## [ksurf] Re: Fwd: KitePhysics 102

Expand Messages
• I d asked Dave Culp: Welcome to this discussion. Are you POSITIVE that this statement is ... their ... To which he replied:
Message 1 of 1 , Oct 2, 1999

<< >Welcome to this discussion. Are you POSITIVE that this statement is
>incorrect?: For "land-sailing or ice-sailing vehicle...a beam reach
>--...happens to be the course where apparent-wind speed and pull are at
their
>highest possible levels while sailing" >>

To which he replied:

<< Well, it's not all that black and white, Tom. It depends on the boat.
A slow monohull, incapable of sailing faster than the wind, will see
it's highest apparent wind when sailing upwind--likely even hard on
the wind (40 degrees, true), if it's a powerful boat, able to make
its maximum hullspeed on that course. OTOH, a land yacht, or iceboat,
capable of sailing at 4-5 times the true windspeed, will see its max
apparent wind on the same course they get their maximum speed--about
100 degrees off true.

For fast boats which are *not* iceboats, like kitesurfers, the point
of max apparent wind likely depends on the specific multiple of true
windspeed the craft is capable of--I've never run the numbers, as max
apparent wind isn't really of interest. It might be interesting to
chart this, for various different types of boats, just to see what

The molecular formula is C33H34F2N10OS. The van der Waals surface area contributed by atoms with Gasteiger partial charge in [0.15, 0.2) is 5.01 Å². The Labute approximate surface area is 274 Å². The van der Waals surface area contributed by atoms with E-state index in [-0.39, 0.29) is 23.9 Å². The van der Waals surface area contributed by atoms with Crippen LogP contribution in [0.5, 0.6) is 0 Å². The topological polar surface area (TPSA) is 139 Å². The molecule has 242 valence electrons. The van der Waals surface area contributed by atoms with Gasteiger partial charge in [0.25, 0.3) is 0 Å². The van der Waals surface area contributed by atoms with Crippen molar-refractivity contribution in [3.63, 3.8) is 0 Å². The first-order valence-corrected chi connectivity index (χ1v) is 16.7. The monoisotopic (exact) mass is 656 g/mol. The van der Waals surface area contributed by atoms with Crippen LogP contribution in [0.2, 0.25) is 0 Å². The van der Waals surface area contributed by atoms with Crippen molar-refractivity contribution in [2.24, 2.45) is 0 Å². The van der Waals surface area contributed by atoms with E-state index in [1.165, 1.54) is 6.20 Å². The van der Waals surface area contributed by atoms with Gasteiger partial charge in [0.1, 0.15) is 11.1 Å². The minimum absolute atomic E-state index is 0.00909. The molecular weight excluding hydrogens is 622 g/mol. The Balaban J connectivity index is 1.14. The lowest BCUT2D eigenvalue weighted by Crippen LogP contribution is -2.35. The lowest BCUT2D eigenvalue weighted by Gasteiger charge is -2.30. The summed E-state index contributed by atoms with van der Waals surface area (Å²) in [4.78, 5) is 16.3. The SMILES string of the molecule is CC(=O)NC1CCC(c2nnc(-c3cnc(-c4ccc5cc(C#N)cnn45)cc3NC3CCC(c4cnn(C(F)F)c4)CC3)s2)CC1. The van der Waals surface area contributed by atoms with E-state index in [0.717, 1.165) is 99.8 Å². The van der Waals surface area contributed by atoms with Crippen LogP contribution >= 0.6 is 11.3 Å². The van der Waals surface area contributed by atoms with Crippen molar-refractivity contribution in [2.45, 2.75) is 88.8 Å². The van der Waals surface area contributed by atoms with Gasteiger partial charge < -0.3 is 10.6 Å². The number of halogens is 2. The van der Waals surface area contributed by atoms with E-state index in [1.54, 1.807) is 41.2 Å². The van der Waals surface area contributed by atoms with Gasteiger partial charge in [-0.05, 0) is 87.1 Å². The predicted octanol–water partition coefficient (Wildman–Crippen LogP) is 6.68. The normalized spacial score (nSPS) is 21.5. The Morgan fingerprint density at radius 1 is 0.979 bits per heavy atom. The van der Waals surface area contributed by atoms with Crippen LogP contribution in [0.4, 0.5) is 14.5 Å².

the curve looks like. Doing so would need a lot of data points, for
many different boats.

Any sailcraft's max speed (and perhaps its max apparent wind speed?)
is attained at 90 degrees, plus the craft's total drag angle. An
iceboat has a minimum drag angle of maybe 7 degrees, a landyacht
nearer 12-17; a really hot catamaran (Cogito--C-class cat) about 24
degrees, a kitesurfer nearer 35-40 degrees. Thus a kitesurfer might
hit his max speed around 125-130 degrees. I'd need to run a number of
examples, from real-life kitesurfers' performance, to tell you
whether they see their max apparent wind at that course, or something
closer to wind.

I can tell you, definitively, that the statement above *might* be
true, for some boat (or boats), and is certainly untrue, for others.
No help, huh? Almost without question, the authors made some (many?)
presumptions, then ran the numbers, and now believe they have a
"general" case. They are mistaken. However, they *might* have a good
number, for some, or even most kitesurfers. I really don't know,
without knowing what presuppositions they made. >>
Your message has been successfully submitted and would be delivered to recipients shortly.